This tool is part of the Citrus Resource

Citrus Pests

 

Spirea aphid

 

Scientific name

 

Aphis spiraecola (Hemiptera: Aphididae)

Other common names

 

green citrus aphid

Similar species

 

apple aphid, Aphis pomi

cotton or melon aphid, Aphis gossypii

Distribution

 

United States: widespread throughout the U.S.

Worldwide: cosmopolitan, most citrus growing regions.

Diagnostic characteristics

 
Adults
  • 1.2 - 1.7 mm (0.047 - 0.067 in.) in length.
  • Uniform yellowish-green to green body, pale brown head, and pale brown legs and antennae.
  • Winged forms have a dark brown middle body segment (thorax) with a green abdomen.
  • Pear-shaped body with two black cylindrical tubes (siphunculi or cornicles) on the posterior of the abdomen.
  • Winged and wingless forms exist. Winged forms have four transparent wings.
  • Antennae are approximately half the length of the body.
  • A fleshy stub (cauda) at the extreme posterior of the insect is round at the point (apex). It has 6 - 12 hairs (setae). The cauda is constricted at the base, closest to the abdomen.
Immatures
  • Yellow-green.
  • Shape resembles adults, but slightly smaller.
Eggs
  • Glossy black.

Hosts

 
Citrus hosts
  • clementine, Citrus clementina
  • grapefruit, Citrus paradisi
  • rough lemon, Citrus jambhiri
  • sweet orange, Citrus sinensis
Non-citrus hosts
  • apple, Malus domestica
  • hawthorne, Crataegus spp.
  • pear, Pyrus communis
  • pomegranate, Punica granatum
  • Spirea spp. (primary host)
  • quince, Cydonia oblonga

Host damage

 
Flowers
  • Infested flower buds may fall off the plant.
Fruits
  • Honeydew excreted by aphids coats the outside of fruits and leaves, and promotes the growth of sooty mold fungus that inhibits photosynthesis, weakens the plant, and makes fruit unattractive.
Leaves
  • Feed on the underside of new growth.
  • Heavy infestation may result in severe curling and distortion.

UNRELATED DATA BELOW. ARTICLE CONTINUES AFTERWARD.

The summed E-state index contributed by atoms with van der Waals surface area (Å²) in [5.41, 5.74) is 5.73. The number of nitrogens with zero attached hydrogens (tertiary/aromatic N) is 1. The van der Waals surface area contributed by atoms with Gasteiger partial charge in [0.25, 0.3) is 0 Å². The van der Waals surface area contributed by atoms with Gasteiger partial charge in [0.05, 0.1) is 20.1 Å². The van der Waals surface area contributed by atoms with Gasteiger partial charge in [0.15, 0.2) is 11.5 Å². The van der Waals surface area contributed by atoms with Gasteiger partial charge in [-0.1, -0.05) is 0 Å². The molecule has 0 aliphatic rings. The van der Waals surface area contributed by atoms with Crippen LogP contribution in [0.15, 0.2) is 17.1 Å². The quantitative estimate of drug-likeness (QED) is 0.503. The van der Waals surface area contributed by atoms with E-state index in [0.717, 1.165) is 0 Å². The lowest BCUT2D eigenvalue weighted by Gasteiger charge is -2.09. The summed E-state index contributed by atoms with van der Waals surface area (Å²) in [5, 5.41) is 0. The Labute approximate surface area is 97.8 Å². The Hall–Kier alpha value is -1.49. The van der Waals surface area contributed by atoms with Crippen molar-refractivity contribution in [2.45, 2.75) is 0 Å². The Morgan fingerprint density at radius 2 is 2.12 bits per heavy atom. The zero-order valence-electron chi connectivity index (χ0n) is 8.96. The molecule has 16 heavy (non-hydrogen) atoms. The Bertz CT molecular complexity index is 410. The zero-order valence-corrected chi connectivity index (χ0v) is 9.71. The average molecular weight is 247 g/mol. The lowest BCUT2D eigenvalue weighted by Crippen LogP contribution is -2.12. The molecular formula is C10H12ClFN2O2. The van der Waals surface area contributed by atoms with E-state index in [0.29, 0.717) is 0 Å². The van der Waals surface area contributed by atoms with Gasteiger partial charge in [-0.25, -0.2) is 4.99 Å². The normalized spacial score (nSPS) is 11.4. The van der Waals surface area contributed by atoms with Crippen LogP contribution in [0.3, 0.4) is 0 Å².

• Spirea aphids are capable of transmitting Citrus tristeza virus (CTV)(see Comments section).

Biology

 

Eggs overwinter on various plant tissues, including pruning scars, spurs, and terminals. Spirea aphids are capable of reproducing both asexually (parthenogenesis) and sexually. The sexual forms have only been seen in East Asia and North America. Because the aphids produce live young, they can build large populations quickly. The first generation in the spring tends to be winged individuals. Subsequent generations are primarily wingless. Their maximum growth rate is at 27°C (75.2°F). Spirea aphid colonies are often tended and protected from predators and parasitoids by ant colonies.

Comments

 

Spirea aphid was formerly known as the green citrus aphid, Aphis citricola, and is an important viral vector. Spirea aphid transmits several viruses, including Citrus tristeza virus (CTV), Papaya mosaic virus, and Papaya ring spot virus. CTV causes quick decline of citrus, seedling yellows, and stem pitting disease, depending on the infecting strain of virus and root-stock. Mexican lime, Citrus aurantifolia, is the best indicator of CTV infection. Some rootstocks, such as trifoliate orange, are tolerant of CTV.

All phloem-feeding, honeydew-producing insect pests have the potential to be tended by ants. The ants feed on the honeydew excreted by the pest and protect the pest from natural enemies. This protection can disrupt biological control programs.

References

 

Blackman, R.L. and V.F. Eastop. 2007. Taxonomic issues pp. 11-12. In H. M. van Emden, and R. Harrington (eds.) Aphids as crop pests. CAB International, North America, Cambridge, MA.

Fasulo, T.R., and S.E. Halbert. 2009. Aphid pests of Florida citrus. (http://edis.ifas.ufl.edu/pdffiles/CH/CH05500.pdf).

Fraval, A., E. Fèvre, R. Coutin, C. Minost, and V. Laporte. 1997. Green citrus aphid, spiraea aphid fact sheet. (http://www.inra.fr/hyppz/RAVAGEUR/6aphspi.htm).

Koizumi, M. 2001. Citrus tristeza virus: symptoms and control. (http://www.agnet.org/library/tn/2001003/).

Komazaki, S. 1993. Biology and virus transmission of citrus aphids. Technical Bulletin ASPAC/FFTC. (www.agnet.org/library/tb/136/tb136.pdf).

Miyazaki, M. 2001. Important aphid vectors of fruit virus diseases in tropical Asia. (http://www.agnet.org/library/tn/2001001/).

Reuther, W. 1989. Citrus industry: crop protection, postharvest technology and early history of citrus research in California. Division of Agriculture and Natural Resources. University of California.

Walgenbach, J. 2007. Southeastern apple production, entomology: green apple aphid / spirea aphid. (http://www.ces.ncsu.edu/fletcher/programs/apple/entomology/insects-mites/GAASPAfact.html).

Walker, K. 2007. Spiraea aphid (Aphis spiraecola) Pest and diseases image library. (http://www.padil.gov.au).

Authors

 

Martin, K.W., A.C. Hodges, and N.C. Leppla

 

Citrus Pests
Content last updated June, 2012
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